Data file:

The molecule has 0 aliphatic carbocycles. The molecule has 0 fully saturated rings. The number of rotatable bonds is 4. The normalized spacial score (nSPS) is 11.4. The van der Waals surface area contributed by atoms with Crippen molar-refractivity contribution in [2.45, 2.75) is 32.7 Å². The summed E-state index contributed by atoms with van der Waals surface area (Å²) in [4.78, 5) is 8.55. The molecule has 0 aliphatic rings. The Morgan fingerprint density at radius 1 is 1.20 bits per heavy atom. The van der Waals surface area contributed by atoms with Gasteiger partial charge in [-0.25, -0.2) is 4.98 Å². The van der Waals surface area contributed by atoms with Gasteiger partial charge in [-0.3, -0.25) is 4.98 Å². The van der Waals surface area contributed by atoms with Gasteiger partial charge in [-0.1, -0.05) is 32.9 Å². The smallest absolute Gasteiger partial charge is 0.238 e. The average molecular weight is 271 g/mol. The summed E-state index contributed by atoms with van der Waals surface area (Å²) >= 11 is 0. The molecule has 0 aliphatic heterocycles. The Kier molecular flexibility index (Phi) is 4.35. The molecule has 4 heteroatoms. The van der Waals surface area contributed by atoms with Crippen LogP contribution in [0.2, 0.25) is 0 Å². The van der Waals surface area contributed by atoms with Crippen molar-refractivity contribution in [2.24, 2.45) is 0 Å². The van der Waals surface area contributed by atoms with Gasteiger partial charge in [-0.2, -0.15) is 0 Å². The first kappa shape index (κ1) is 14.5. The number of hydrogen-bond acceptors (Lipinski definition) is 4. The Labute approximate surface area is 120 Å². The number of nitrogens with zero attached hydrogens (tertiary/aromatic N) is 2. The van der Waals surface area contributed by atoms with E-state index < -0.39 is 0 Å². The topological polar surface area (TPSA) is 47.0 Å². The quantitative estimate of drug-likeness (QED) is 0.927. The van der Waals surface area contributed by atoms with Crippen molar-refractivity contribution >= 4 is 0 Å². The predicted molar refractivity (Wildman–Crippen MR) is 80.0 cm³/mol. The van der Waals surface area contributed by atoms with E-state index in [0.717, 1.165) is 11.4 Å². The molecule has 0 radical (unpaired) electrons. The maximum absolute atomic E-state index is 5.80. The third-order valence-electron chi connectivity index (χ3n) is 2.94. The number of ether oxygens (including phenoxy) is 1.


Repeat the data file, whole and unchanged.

The molecule has 0 aliphatic carbocycles. The molecule has 0 fully saturated rings. The number of rotatable bonds is 4. The normalized spacial score (nSPS) is 11.4. The van der Waals surface area contributed by atoms with Crippen molar-refractivity contribution in [2.45, 2.75) is 32.7 Å². The summed E-state index contributed by atoms with van der Waals surface area (Å²) in [4.78, 5) is 8.55. The molecule has 0 aliphatic rings. The Morgan fingerprint density at radius 1 is 1.20 bits per heavy atom. The van der Waals surface area contributed by atoms with Gasteiger partial charge in [-0.25, -0.2) is 4.98 Å². The van der Waals surface area contributed by atoms with Gasteiger partial charge in [-0.3, -0.25) is 4.98 Å². The van der Waals surface area contributed by atoms with Gasteiger partial charge in [-0.1, -0.05) is 32.9 Å². The smallest absolute Gasteiger partial charge is 0.238 e. The average molecular weight is 271 g/mol. The summed E-state index contributed by atoms with van der Waals surface area (Å²) >= 11 is 0. The molecule has 0 aliphatic heterocycles. The Kier molecular flexibility index (Phi) is 4.35. The molecule has 4 heteroatoms. The van der Waals surface area contributed by atoms with Crippen LogP contribution in [0.2, 0.25) is 0 Å². The van der Waals surface area contributed by atoms with Crippen molar-refractivity contribution in [2.24, 2.45) is 0 Å². The van der Waals surface area contributed by atoms with Gasteiger partial charge in [-0.2, -0.15) is 0 Å². The first kappa shape index (κ1) is 14.5. The number of hydrogen-bond acceptors (Lipinski definition) is 4. The Labute approximate surface area is 120 Å². The number of nitrogens with zero attached hydrogens (tertiary/aromatic N) is 2. The van der Waals surface area contributed by atoms with E-state index < -0.39 is 0 Å². The topological polar surface area (TPSA) is 47.0 Å². The quantitative estimate of drug-likeness (QED) is 0.927. The van der Waals surface area contributed by atoms with Crippen molar-refractivity contribution >= 4 is 0 Å². The predicted molar refractivity (Wildman–Crippen MR) is 80.0 cm³/mol. The van der Waals surface area contributed by atoms with E-state index in [0.717, 1.165) is 11.4 Å². The molecule has 0 radical (unpaired) electrons. The maximum absolute atomic E-state index is 5.80. The third-order valence-electron chi connectivity index (χ3n) is 2.94. The number of ether oxygens (including phenoxy) is 1.